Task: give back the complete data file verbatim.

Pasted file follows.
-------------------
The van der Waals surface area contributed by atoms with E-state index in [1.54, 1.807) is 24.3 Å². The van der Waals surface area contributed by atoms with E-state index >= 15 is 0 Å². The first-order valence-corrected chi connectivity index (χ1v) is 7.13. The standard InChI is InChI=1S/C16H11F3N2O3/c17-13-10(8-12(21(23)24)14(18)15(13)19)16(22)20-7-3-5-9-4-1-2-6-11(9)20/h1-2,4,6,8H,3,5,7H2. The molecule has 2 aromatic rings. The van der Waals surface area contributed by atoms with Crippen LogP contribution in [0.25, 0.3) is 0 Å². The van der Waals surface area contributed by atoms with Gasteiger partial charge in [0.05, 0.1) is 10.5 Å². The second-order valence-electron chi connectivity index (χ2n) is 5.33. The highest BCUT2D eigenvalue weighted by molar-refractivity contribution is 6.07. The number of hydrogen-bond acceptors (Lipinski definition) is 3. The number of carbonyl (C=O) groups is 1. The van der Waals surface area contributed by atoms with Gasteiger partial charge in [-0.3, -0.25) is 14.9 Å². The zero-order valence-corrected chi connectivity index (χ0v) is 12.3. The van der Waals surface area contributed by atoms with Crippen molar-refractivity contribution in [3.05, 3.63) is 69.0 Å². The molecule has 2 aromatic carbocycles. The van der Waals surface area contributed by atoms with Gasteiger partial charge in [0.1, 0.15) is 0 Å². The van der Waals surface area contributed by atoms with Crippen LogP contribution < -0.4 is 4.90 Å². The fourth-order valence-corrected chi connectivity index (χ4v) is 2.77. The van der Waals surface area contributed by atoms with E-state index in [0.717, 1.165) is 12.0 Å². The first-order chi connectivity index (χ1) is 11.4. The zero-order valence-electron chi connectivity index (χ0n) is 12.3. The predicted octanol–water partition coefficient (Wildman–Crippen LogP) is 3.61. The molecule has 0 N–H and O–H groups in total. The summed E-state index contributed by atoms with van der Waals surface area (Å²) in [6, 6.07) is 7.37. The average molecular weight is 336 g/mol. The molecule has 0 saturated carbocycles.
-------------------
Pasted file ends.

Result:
The van der Waals surface area contributed by atoms with E-state index in [1.54, 1.807) is 24.3 Å². The van der Waals surface area contributed by atoms with E-state index >= 15 is 0 Å². The first-order valence-corrected chi connectivity index (χ1v) is 7.13. The standard InChI is InChI=1S/C16H11F3N2O3/c17-13-10(8-12(21(23)24)14(18)15(13)19)16(22)20-7-3-5-9-4-1-2-6-11(9)20/h1-2,4,6,8H,3,5,7H2. The molecule has 2 aromatic rings. The van der Waals surface area contributed by atoms with Crippen LogP contribution in [0.25, 0.3) is 0 Å². The van der Waals surface area contributed by atoms with Gasteiger partial charge in [0.05, 0.1) is 10.5 Å². The second-order valence-electron chi connectivity index (χ2n) is 5.33. The highest BCUT2D eigenvalue weighted by molar-refractivity contribution is 6.07. The number of hydrogen-bond acceptors (Lipinski definition) is 3. The number of carbonyl (C=O) groups is 1. The van der Waals surface area contributed by atoms with Gasteiger partial charge in [-0.3, -0.25) is 14.9 Å². The zero-order valence-corrected chi connectivity index (χ0v) is 12.3. The van der Waals surface area contributed by atoms with Crippen molar-refractivity contribution in [3.05, 3.63) is 69.0 Å². The molecule has 2 aromatic carbocycles. The van der Waals surface area contributed by atoms with Gasteiger partial charge in [0.1, 0.15) is 0 Å². The van der Waals surface area contributed by atoms with Crippen LogP contribution < -0.4 is 4.90 Å². The fourth-order valence-corrected chi connectivity index (χ4v) is 2.77. The van der Waals surface area contributed by atoms with E-state index in [0.717, 1.165) is 12.0 Å². The first-order chi connectivity index (χ1) is 11.4. The zero-order valence-electron chi connectivity index (χ0n) is 12.3. The predicted octanol–water partition coefficient (Wildman–Crippen LogP) is 3.61. The molecule has 0 N–H and O–H groups in total. The summed E-state index contributed by atoms with van der Waals surface area (Å²) in [6, 6.07) is 7.37. The average molecular weight is 336 g/mol. The molecule has 0 saturated carbocycles.